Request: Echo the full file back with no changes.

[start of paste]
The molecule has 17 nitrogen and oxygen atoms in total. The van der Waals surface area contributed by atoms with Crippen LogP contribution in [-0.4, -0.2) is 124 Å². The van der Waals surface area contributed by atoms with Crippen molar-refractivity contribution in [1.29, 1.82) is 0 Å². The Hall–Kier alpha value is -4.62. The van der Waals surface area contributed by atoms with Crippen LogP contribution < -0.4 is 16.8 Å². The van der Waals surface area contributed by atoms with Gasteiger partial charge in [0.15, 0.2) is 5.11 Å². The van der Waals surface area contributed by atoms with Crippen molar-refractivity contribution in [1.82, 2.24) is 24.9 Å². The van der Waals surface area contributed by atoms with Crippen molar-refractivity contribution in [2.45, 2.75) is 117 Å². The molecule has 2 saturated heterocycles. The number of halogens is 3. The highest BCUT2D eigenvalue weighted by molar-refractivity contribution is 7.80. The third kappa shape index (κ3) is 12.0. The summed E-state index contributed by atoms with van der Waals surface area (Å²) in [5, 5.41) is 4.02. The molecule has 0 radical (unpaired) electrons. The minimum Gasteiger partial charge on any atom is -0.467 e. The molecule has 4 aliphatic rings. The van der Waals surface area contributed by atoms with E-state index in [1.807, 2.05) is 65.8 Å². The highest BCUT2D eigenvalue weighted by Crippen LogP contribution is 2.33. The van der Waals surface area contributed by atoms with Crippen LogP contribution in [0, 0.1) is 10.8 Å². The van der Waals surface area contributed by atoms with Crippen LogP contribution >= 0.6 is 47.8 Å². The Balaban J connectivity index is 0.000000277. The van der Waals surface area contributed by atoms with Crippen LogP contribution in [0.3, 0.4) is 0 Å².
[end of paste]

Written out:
The molecule has 17 nitrogen and oxygen atoms in total. The van der Waals surface area contributed by atoms with Crippen LogP contribution in [-0.4, -0.2) is 124 Å². The van der Waals surface area contributed by atoms with Crippen molar-refractivity contribution in [1.29, 1.82) is 0 Å². The Hall–Kier alpha value is -4.62. The van der Waals surface area contributed by atoms with Crippen LogP contribution < -0.4 is 16.8 Å². The van der Waals surface area contributed by atoms with Gasteiger partial charge in [0.15, 0.2) is 5.11 Å². The van der Waals surface area contributed by atoms with Crippen molar-refractivity contribution in [1.82, 2.24) is 24.9 Å². The van der Waals surface area contributed by atoms with Crippen molar-refractivity contribution in [2.45, 2.75) is 117 Å². The molecule has 2 saturated heterocycles. The number of halogens is 3. The highest BCUT2D eigenvalue weighted by molar-refractivity contribution is 7.80. The third kappa shape index (κ3) is 12.0. The summed E-state index contributed by atoms with van der Waals surface area (Å²) in [5, 5.41) is 4.02. The molecule has 0 radical (unpaired) electrons. The minimum Gasteiger partial charge on any atom is -0.467 e. The molecule has 4 aliphatic rings. The van der Waals surface area contributed by atoms with E-state index in [1.807, 2.05) is 65.8 Å². The highest BCUT2D eigenvalue weighted by Crippen LogP contribution is 2.33. The van der Waals surface area contributed by atoms with Crippen LogP contribution in [0, 0.1) is 10.8 Å². The van der Waals surface area contributed by atoms with Crippen LogP contribution >= 0.6 is 47.8 Å². The Balaban J connectivity index is 0.000000277. The van der Waals surface area contributed by atoms with Crippen LogP contribution in [0.3, 0.4) is 0 Å².